The principles that rule this blog

Principles that will govern my thoughts as I express them here (from my opening statement):

  • Freedom of the individual should be as total as possible, limited only by the fact that nobody should be free to cause physical injury to another, or to deprive another person of his freedoms.
  • Government is necessary primarily to provide those services that private enterprise won't, or won't at a price that people can afford.
  • No person has a right to have his own beliefs on religious, moral, political, or other controversial issues imposed on others who do not share those beliefs.

I believe that Abraham Lincoln expressed it very well:

“The legitimate object of government is to do for a community of people whatever they need to have done, but cannot do, at all, or cannot
so well do, for themselves — in their separate, individual capacities.”

Comments will be invited, and I will attempt to reply to any comments that are offered in a serious and non-abusive manner. However, I will not tolerate abusive or profane language (my reasoning is that this is my blog, and so I can control it; I wouldn't interfere with your using such language on your own!)

If anyone finds an opinion that I express to be contrary to my principles, they are welcome to point this out. I hope that I can make a rational case for my comments. Because, in fact, one label I'll happily accept is rationalist.

Tuesday, August 14, 2012

The real Ryan proposal on Medicare

The Obama campaign is (not surprisingly) trying to scare people with the statement that Paul Ryan's Medicare reform proposals will “end Medicare as we know it.” Of course, “Medicare as we know it” will also end under any healthcare proposals that Obama would support — “Obamacare” diverts funds from Medicare to pay for its own plan. So one wonders, what would replace “Medicare as we know it” under Romney-Ryan?

First of all, note that “Obamacare” was a partisan scheme that managed to gain only one Republican vote in the House of Representatives (and not a single vote from the Republicans in the Senate)! Paul Ryan's plan was a bipartisan plan, jointly designed with Oregon Democratic Senator Ron Wyden, thus taking into account ideas which Democrats should be willing to support. (Note that Mitt Romney, while Governor of Massachusetts, had to work with an overwhelmingly Democratic state legislature — so both Romney and Ryan have a record of being willing to work with the other party, unlike President Obama!) And if one looks at the Ryan-Wyden plan, which is described in great detail in a blog post by Yuval Levin, it is hardly the “kill-the-safety-net” proposal that Obama's people claim:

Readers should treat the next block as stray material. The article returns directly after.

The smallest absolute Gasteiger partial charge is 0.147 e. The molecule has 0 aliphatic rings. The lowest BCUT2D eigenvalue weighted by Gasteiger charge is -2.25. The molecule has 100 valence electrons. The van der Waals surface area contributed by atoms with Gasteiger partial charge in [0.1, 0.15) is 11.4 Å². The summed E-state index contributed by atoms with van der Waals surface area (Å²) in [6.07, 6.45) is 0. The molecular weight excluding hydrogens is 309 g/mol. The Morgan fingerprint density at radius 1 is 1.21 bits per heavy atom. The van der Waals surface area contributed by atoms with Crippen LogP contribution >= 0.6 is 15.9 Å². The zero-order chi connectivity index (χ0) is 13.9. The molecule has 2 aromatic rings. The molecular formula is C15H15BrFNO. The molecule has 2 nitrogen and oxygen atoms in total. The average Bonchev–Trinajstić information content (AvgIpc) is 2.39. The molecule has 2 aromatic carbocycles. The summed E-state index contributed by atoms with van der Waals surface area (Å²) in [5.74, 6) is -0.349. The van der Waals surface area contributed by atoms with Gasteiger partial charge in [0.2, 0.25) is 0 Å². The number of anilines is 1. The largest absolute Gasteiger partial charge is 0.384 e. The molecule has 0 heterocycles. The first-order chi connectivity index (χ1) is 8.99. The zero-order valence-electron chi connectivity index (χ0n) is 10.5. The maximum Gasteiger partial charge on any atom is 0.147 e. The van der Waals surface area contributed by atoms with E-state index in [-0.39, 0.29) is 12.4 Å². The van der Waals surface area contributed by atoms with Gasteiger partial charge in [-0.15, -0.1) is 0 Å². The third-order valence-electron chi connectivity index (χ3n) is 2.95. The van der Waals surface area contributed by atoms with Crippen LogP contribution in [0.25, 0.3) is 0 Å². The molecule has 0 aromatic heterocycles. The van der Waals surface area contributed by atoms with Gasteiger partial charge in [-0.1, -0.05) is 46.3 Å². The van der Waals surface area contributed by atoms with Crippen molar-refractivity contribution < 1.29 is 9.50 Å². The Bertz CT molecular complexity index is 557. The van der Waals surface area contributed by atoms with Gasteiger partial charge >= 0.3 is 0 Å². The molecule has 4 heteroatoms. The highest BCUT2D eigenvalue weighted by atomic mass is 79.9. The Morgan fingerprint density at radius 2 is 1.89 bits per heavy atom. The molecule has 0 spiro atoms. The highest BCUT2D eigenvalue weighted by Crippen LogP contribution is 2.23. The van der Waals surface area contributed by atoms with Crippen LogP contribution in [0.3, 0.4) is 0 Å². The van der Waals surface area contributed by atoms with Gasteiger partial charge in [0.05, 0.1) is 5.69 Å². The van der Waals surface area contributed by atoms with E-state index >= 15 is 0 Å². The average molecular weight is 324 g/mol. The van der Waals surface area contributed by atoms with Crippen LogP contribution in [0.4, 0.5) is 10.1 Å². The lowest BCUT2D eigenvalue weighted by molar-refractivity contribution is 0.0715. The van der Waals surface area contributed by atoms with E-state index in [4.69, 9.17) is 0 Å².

…every senior would be guaranteed to have at least one comprehensive coverage option that cost no more than the premium-support payment he received (and thus involved no more out-of-pocket costs than Medicare does today), and would also have other options that cost more (whether because the offering companies could not manage to be as efficient in working with their provider networks or because they offered more benefits than the required minimum and thus charged a higher premium).

I for one think such a system would be attractive to seniors. And in fact, for most seniors, there is even less worry:

The proposal would also have this reform begin only ten years from now, and affect only new entrants into Medicare, so that all current seniors and everyone now over 55 would be left entirely untouched for the rest of their lives, unless they chose to enter the new system. Thus, today’s seniors have no reason to complain about the proposal, since it would not affect them, and tomorrow’s seniors have essentially nothing to lose by it, since they would still be guaranteed a comprehensive benefit at only today’s out-of-pocket costs.

It is, of course, true that if Romney and Ryan are elected, the plan that would ultimately become passed by Congress and signed into law by President Romney would probably differ in detail from the Ryan-Wyden proposal as it is described in Levin's blog. But it would probably resemble Ryan-Wyden much more closely than Obama's mischaracterization of Paul Ryan's ideas does.

So stop running scared.

No comments: